PepsiCo accused of harassment after suing Indian potato farmers | Business

PepsiCo is suing four Indian farmers who allegedly grew a patented strain of potatoes used in its Lays crisps brand without the company’s permission.

The US-based food-and-beverage company is seeking about $150,000 (£116,000) in damages from each of the farmers, arguing they broke the law by sourcing and dealing the potatoes without participating in the company’s programme.

The case, due in court in the western Indian city of Ahmedabad on Friday, has sparked outrage from farmers and others concerned Pepsi was using its clout to interfere with the country’s food supply. The role of foreign companies in producing and selling food in India is a hotly contested issue, particularly when it comes to the use of genetically modified (GM) crops.

“It’s a question of India’s seed sovereignty, food sovereignty and country sovereignty,” said Kapil Shah, an activist who is defending the farmers. “It’s spreading panic among the farmers.”

A number of farmer groups in India have banded together to protest against the court action. They are lobbying the government to weigh in in the accused farmers’ favour and want the government to punish the “harassment” of farmers, said Ambubhai Patel, the vice-president of the farmers’ association Bharatiya Kisan Sangh.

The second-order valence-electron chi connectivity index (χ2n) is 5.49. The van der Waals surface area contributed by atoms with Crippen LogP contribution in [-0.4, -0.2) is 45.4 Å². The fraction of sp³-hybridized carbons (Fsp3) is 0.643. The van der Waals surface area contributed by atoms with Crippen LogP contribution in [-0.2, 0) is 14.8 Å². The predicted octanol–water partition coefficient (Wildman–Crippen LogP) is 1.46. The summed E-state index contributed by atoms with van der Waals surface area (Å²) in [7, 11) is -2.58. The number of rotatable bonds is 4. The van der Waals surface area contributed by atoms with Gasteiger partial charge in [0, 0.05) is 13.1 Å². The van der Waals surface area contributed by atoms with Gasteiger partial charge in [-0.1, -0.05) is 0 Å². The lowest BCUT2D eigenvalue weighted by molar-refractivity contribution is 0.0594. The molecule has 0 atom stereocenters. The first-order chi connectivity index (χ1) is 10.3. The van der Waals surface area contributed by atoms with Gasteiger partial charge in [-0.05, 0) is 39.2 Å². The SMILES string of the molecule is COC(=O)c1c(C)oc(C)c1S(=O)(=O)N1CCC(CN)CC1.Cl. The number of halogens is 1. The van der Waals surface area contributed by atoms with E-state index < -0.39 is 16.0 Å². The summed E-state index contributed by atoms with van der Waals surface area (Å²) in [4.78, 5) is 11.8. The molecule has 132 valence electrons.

Patel’s group is linked with prime minister Narendra Modi’s Hindu nationalist Bharatiya Janata party (BJP), which has increased its scrutiny of foreign companies in the run-up to national elections ending in late May.

“Potato-growing farmers have nothing to worry and we can’t allow such intimidation,” Patel told local media. “We will fight against it in court as well as on the streets if needed.”

Pepsi said the farmers who grew its strain of potatoes without permission were hurting the interests of the many working with the company to produce them for its Lays crisps. It supplies those farmers with seeds and subsequently buys back the potatoes.

“PepsiCo is India’s largest process grade potato buyer and amongst the first companies to work with thousands of local farmers to grow a specific protected variety of potatoes for it,” a spokesperson said in a statement.

“In this instance, we took judicial recourse against people who were illegally dealing in our registered variety. This was done to protect our rights and safeguard the larger interest of farmers that are engaged with us and who are using and benefiting from seeds of our registered variety.”

Companies such as Pepsi have previously faced criticism for their use of natural resources, facing a boycott in one drought-hit Indian state in 2017 for allegedly using excessive amounts of water to manufacture soft drinks.

Memories of the shortage were high on the minds of some commentators this week. “Let us hope PepsiCo won’t sue people for using the same ground water used in Pepsi,” the journalist Ravi Nair wrote on Twitter.

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